Note: Percentages may not add up exactly to 100 percent due to rounding

 


 

TABLE 5b

AGREEMENT WITH “SMART HOME” TECHNOLOGY STATEMENTS

Summary of “Strongly/Somewhat Agree (NET)”

By Generation & Adopter Status

“How strongly do you agree or disagree with the following statements?”

Base: All adults

 

Total

Generation

Adopter Status

Millennials (18-37)

Generation X (38-49)

Baby Boomers (50-68)

Matures (69+)

Early adopters

Mid adopters

Late adopters

%

%

%

%

%

%

%

%

The devices are too expensive.

88

87

88

89

91

79

89

90

I expect newly built homes to include “smart home” technology within the next five years.

78

78

78

78

77

92

81

69

“Smart home” technology makes it easier to steal personal information/data.

71

70

71

73

66

71

69

75

I wonder whether “smart home” devices will perform basic functions as well as traditional models do (e.g., vs. traditional refrigerator, thermostat).

70

69

65

73

72

67

69

72

I don’t know much about “smart home” technology.

64

62

61

65

76

41

61

78

I think household devices that can connect to the Internet are good for homeowners.

61

68

64

56

51

70

68

43

“Smart home” technology will improve my quality of life within the next five years.

51

59

54

44

40

77

57

31

“Smart home” technology will have a big impact on how I manage my home within the next five years.

43

50

49

38

26

68

49

25

I don’t think “smart home” technology will catch on.

27

26

27

29

28

38

22

36


 

TABLE 6

ADOPTER STATUS

 “Which statement best describes you?”

Base: All adults

 

Total

%

I typically wait to purchase new technology products until many of the people I know are using it.

34

I tend to wait to buy new technology products until someone like me has bought it and endorses it.

30

I am one of the last to buy new technology products until I absolutely have to.

29

I’m always the first to buy new technology products regardless of price and whether it is proven.

8

 


 

Methodology

This Harris Poll was conducted online, in English, within the United States between May 20 and 26, 2015 among 2,225 adults (aged 18 and over). Figures for age, sex, race/ethnicity, education, region and household income were weighted where necessary to bring them into line with their actual proportions in the population. Propensity score weighting was also used to adjust for respondents’ propensity to be online. 

All sample surveys and polls, whether or not they use probability sampling, are subject to multiple sources of error which are most often not possible to quantify or estimate, including sampling error, coverage error, error associated with nonresponse, error associated with question wording and response options, and post-survey weighting and adjustments. Therefore, The Harris Poll avoids the words “margin of error” as they are misleading. All that can be calculated are different possible sampling errors with different probabilities for pure, unweighted, random samples with 100% response rates. These are only theoretical because no published polls come close to this ideal.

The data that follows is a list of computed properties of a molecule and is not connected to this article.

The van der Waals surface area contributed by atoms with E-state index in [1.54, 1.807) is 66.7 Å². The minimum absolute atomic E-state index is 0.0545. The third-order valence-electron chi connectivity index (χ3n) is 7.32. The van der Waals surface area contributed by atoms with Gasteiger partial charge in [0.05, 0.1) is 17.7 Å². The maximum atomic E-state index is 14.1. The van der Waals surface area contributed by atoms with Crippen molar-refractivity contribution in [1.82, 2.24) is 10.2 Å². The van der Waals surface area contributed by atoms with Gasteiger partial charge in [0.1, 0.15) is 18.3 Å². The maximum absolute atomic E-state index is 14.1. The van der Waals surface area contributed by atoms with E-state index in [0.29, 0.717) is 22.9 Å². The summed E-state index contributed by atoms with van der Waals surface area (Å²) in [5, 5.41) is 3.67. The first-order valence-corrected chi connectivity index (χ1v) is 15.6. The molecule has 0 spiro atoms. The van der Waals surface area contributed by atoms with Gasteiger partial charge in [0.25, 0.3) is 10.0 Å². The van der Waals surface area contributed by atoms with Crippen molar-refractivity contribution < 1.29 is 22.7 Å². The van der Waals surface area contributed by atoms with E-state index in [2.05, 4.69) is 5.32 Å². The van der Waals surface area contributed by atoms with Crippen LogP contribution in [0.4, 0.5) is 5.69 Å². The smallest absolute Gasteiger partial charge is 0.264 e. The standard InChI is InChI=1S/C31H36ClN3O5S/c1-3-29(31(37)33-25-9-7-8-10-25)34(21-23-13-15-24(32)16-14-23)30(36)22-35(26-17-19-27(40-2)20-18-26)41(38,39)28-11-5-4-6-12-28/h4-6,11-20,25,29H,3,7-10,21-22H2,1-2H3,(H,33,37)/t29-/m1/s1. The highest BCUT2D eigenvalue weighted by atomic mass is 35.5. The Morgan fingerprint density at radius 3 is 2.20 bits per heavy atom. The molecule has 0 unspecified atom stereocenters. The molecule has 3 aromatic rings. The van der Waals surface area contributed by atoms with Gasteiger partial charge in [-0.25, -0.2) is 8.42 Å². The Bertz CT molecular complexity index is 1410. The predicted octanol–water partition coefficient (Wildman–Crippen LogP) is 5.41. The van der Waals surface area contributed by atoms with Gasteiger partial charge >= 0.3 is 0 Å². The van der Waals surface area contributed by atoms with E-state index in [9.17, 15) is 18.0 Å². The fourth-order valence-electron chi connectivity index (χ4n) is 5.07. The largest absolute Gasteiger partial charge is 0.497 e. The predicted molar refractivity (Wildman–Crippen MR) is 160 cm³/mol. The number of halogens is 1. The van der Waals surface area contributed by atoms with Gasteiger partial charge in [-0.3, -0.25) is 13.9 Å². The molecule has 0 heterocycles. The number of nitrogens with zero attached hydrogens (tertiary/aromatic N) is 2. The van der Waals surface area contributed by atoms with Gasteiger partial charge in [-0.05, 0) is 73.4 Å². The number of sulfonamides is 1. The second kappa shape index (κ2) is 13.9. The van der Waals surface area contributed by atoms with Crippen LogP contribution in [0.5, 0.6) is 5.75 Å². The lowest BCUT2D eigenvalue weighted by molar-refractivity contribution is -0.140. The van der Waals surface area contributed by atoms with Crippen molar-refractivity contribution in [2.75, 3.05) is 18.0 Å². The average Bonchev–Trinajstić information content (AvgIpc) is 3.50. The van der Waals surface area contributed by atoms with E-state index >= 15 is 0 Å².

Respondents for this survey were selected from among those who have agreed to participate in Harris Poll surveys. The data have been weighted to reflect the composition of the adult population. Because the sample is based on those who agreed to participate in our panel, no estimates of theoretical sampling error can be calculated.

These statements conform to the principles of disclosure of the National Council on Public Polls.

The results of this Harris Poll may not be used in advertising, marketing or promotion without the prior written permission of The Harris Poll.

Product and brand names are trademarks or registered trademarks of their respective owners.

Connected Life Methodology

Connected Life provides manufacturers, developers, carriers, content providers and advertisers with an understanding of consumer needs, preferences, attitudes, and behaviors around new and emerging technologies related to connected cars, homes, and wearables. The Connected Life study is conducted online twice per year using a sample of 5,000 adults age 18+ who either currently use or are interested in at least one of the three connected life technologies: connected home, car and/or wearable technology.  

 

The Harris Poll® #53, September 10, 2015

By Allyssa Birth, Senior Research Analyst, The Harris Poll 

About The Harris Poll®

Begun in 1963, The Harris Poll is one of the longest running surveys measuring public opinion in the U.S. and is highly regarded throughout the world. The nationally representative polls, conducted primarily online, measure the knowledge, opinions, behaviors and motivations of the general public. New and trended polls on a wide variety of subjects including politics, the economy, healthcare, foreign affairs, science and technology, sports and entertainment, and lifestyles are published weekly.